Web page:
And the SHE WOULD BE KING tagline under the author’s name makes me think that it’s the author who should be king. I’d suggest moving it under or above the title.

    (And this is beside the point, but I hope that the book itself is much better copy-edited than the description you gave me, which a half-dozen punctuation and grammar problems in 50 words.)

    While I completely agree, you should really double-check your own text when you’re calling out someone on SPaG ;P

    1. As a list of Paradoxical Writers’ Rules I remember reading once said, “Always check to sure you any words out.”

  4. The art is OK, I guess. The typography is so random and has so many inherent problems that it really overwhelms anything I might say about the art itself.

    First, it looks like one of those covers where the designer feels obligated to not cover up any of the art with anything pesky such as the actual title of the book. Instead, everything is crowded to the margins.

    But is there anything meaningful left?

    Second, the typography is poorly designed, with no apparent attention being paid to spacing, placement or size.

    And what is that line under the author’s name? I can only assume that “she would be king” isn’t a self-description.

    OK…the art. Does it say anything at all the reflects the description of the book? Sadly, no. I’ve often said that one test for a cover is to imagine the text as being in a language you do not understand. Would you still be able to learn something about the book, what kind of book it is or what its themes might be? In this case, I think the answer would be “no.”

  5. Somehow nothing in the cover does it for me, not even the title (what does Freedom to Rarity mean?? – not the point I know.) The flame things are OK as artwork, but firstly in thumbnail it looks like a badly drawn X and close up – what are they meant to convey? Maybe I would think it as horror or some sort of dark demon slaughter fantasy, but does not seem to fit the description. The uniform black background just seems uninteresting. The font is also quite dull, even putting aside the mangled aspects. Just having the text same size all caps, arranged symmetrically, is not helping either. Not that minimalism cannot work – but here it does not.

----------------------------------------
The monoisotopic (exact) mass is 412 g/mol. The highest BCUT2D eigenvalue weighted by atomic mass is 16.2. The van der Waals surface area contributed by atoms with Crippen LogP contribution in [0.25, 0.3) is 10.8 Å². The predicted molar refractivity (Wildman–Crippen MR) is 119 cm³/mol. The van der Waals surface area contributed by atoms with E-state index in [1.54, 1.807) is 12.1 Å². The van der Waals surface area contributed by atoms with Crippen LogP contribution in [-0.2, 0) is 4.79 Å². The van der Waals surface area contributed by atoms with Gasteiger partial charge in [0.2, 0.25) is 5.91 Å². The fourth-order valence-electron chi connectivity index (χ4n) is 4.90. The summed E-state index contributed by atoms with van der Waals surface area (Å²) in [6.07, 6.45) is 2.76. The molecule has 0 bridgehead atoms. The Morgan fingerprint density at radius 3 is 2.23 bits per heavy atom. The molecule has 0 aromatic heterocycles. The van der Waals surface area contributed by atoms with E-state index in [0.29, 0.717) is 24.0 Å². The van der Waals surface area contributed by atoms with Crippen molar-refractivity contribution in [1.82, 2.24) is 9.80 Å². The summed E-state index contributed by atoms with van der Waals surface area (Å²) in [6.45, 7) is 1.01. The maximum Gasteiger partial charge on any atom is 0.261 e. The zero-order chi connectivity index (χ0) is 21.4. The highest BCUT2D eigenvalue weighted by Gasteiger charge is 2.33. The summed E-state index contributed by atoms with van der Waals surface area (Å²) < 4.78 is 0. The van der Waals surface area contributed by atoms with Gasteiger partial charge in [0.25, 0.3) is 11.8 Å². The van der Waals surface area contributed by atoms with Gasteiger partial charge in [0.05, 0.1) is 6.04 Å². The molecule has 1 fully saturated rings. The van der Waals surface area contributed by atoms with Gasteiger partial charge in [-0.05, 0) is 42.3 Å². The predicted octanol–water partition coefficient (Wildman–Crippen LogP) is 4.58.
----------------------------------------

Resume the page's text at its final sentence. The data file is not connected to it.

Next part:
6. If I’m honest, I’d say scrap this cover and start from scratch, or hire a professional. To me, your description reads “historical fantasy”. You always want your cover to make it easy for readers to tell what genre your book is. Remember- your cover isn’t just a pretty picture on top of your book. It is a major marketing tool and a huge part of selling your book.

    When I think of historical fantasy, covers like these-
    Grave Mercy, Highland Raven, (a personal favorite) The Mists of Avalon, and Thieftaker
    are what come to mind.

    If you don’t want to hire a professional, I would strongly recommend that you study covers of a similar genre carefully, until you can recognize the nuances and similarities that define that genre of book covers, and working on refining your photoshop skills before starting on your cover’s next draft.